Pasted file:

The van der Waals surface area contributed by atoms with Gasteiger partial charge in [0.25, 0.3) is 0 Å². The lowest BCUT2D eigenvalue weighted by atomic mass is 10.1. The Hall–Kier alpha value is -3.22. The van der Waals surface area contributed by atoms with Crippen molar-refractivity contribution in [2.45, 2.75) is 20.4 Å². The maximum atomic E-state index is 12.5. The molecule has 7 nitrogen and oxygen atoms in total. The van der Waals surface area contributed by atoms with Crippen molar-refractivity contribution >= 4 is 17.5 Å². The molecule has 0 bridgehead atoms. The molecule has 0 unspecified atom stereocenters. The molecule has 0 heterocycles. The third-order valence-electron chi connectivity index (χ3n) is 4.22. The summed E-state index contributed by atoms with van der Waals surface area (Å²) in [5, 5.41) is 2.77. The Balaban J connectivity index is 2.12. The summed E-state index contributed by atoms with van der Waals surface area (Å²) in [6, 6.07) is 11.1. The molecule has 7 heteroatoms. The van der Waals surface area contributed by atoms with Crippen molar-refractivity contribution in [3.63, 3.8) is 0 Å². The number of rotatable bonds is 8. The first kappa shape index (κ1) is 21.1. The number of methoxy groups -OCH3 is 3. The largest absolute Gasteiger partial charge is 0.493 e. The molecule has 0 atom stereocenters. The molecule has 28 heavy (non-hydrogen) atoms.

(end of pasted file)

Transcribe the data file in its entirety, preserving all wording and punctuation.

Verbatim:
The van der Waals surface area contributed by atoms with Gasteiger partial charge in [0.25, 0.3) is 0 Å². The lowest BCUT2D eigenvalue weighted by atomic mass is 10.1. The Hall–Kier alpha value is -3.22. The van der Waals surface area contributed by atoms with Crippen molar-refractivity contribution in [2.45, 2.75) is 20.4 Å². The maximum atomic E-state index is 12.5. The molecule has 7 nitrogen and oxygen atoms in total. The van der Waals surface area contributed by atoms with Crippen molar-refractivity contribution >= 4 is 17.5 Å². The molecule has 0 bridgehead atoms. The molecule has 0 unspecified atom stereocenters. The molecule has 0 heterocycles. The third-order valence-electron chi connectivity index (χ3n) is 4.22. The summed E-state index contributed by atoms with van der Waals surface area (Å²) in [5, 5.41) is 2.77. The Balaban J connectivity index is 2.12. The summed E-state index contributed by atoms with van der Waals surface area (Å²) in [6, 6.07) is 11.1. The molecule has 7 heteroatoms. The van der Waals surface area contributed by atoms with Crippen molar-refractivity contribution in [3.63, 3.8) is 0 Å². The number of rotatable bonds is 8. The first kappa shape index (κ1) is 21.1. The number of methoxy groups -OCH3 is 3. The largest absolute Gasteiger partial charge is 0.493 e. The molecule has 0 atom stereocenters. The molecule has 28 heavy (non-hydrogen) atoms.